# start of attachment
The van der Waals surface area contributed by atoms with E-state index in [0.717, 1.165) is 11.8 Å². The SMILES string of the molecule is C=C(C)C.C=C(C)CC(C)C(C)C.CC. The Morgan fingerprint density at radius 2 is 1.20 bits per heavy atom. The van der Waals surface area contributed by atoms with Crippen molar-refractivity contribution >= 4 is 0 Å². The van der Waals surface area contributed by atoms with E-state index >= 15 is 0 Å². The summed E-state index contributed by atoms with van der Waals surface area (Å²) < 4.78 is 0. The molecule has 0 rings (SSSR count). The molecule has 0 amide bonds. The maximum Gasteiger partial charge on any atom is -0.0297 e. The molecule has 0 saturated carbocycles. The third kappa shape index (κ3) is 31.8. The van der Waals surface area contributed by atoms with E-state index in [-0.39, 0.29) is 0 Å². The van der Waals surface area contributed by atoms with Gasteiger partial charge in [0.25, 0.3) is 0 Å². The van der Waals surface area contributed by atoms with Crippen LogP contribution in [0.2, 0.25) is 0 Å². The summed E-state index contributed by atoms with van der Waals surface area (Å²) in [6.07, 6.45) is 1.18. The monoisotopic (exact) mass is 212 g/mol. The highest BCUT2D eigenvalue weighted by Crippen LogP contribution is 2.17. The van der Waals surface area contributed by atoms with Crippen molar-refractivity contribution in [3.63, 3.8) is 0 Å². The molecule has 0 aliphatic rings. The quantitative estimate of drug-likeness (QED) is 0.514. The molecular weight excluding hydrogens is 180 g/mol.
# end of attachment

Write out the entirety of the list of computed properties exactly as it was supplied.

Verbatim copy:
The van der Waals surface area contributed by atoms with E-state index in [0.717, 1.165) is 11.8 Å². The SMILES string of the molecule is C=C(C)C.C=C(C)CC(C)C(C)C.CC. The Morgan fingerprint density at radius 2 is 1.20 bits per heavy atom. The van der Waals surface area contributed by atoms with Crippen molar-refractivity contribution >= 4 is 0 Å². The van der Waals surface area contributed by atoms with E-state index >= 15 is 0 Å². The summed E-state index contributed by atoms with van der Waals surface area (Å²) < 4.78 is 0. The molecule has 0 rings (SSSR count). The molecule has 0 amide bonds. The maximum Gasteiger partial charge on any atom is -0.0297 e. The molecule has 0 saturated carbocycles. The third kappa shape index (κ3) is 31.8. The van der Waals surface area contributed by atoms with E-state index in [-0.39, 0.29) is 0 Å². The van der Waals surface area contributed by atoms with Gasteiger partial charge in [0.25, 0.3) is 0 Å². The van der Waals surface area contributed by atoms with Crippen LogP contribution in [0.2, 0.25) is 0 Å². The summed E-state index contributed by atoms with van der Waals surface area (Å²) in [6.07, 6.45) is 1.18. The monoisotopic (exact) mass is 212 g/mol. The highest BCUT2D eigenvalue weighted by Crippen LogP contribution is 2.17. The van der Waals surface area contributed by atoms with Crippen molar-refractivity contribution in [3.63, 3.8) is 0 Å². The molecule has 0 aliphatic rings. The quantitative estimate of drug-likeness (QED) is 0.514. The molecular weight excluding hydrogens is 180 g/mol.